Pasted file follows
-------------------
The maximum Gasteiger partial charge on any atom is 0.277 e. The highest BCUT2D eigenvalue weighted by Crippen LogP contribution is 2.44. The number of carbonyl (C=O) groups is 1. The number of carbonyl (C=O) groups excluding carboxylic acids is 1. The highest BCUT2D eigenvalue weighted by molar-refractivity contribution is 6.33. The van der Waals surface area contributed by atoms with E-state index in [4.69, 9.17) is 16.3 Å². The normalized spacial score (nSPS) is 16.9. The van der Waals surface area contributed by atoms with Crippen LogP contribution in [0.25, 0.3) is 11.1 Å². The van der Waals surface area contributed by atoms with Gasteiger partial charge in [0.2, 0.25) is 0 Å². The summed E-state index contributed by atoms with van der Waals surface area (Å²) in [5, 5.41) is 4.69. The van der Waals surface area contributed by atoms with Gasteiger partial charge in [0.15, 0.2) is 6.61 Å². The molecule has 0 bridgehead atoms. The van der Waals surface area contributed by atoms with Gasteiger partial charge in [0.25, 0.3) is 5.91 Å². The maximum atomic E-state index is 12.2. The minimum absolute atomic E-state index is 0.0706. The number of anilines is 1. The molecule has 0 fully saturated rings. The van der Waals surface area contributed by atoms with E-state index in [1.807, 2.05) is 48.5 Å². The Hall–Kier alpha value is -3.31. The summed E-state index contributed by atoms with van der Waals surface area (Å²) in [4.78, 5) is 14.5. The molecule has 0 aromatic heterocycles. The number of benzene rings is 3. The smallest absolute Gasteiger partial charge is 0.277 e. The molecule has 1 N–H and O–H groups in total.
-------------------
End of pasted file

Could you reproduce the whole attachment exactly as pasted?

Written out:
The maximum Gasteiger partial charge on any atom is 0.277 e. The highest BCUT2D eigenvalue weighted by Crippen LogP contribution is 2.44. The number of carbonyl (C=O) groups is 1. The number of carbonyl (C=O) groups excluding carboxylic acids is 1. The highest BCUT2D eigenvalue weighted by molar-refractivity contribution is 6.33. The van der Waals surface area contributed by atoms with E-state index in [4.69, 9.17) is 16.3 Å². The normalized spacial score (nSPS) is 16.9. The van der Waals surface area contributed by atoms with Crippen LogP contribution in [0.25, 0.3) is 11.1 Å². The van der Waals surface area contributed by atoms with Gasteiger partial charge in [0.2, 0.25) is 0 Å². The summed E-state index contributed by atoms with van der Waals surface area (Å²) in [5, 5.41) is 4.69. The van der Waals surface area contributed by atoms with Gasteiger partial charge in [0.15, 0.2) is 6.61 Å². The molecule has 0 bridgehead atoms. The van der Waals surface area contributed by atoms with Gasteiger partial charge in [0.25, 0.3) is 5.91 Å². The maximum atomic E-state index is 12.2. The minimum absolute atomic E-state index is 0.0706. The number of anilines is 1. The molecule has 0 fully saturated rings. The van der Waals surface area contributed by atoms with E-state index in [1.807, 2.05) is 48.5 Å². The Hall–Kier alpha value is -3.31. The summed E-state index contributed by atoms with van der Waals surface area (Å²) in [4.78, 5) is 14.5. The molecule has 0 aromatic heterocycles. The number of benzene rings is 3. The smallest absolute Gasteiger partial charge is 0.277 e. The molecule has 1 N–H and O–H groups in total.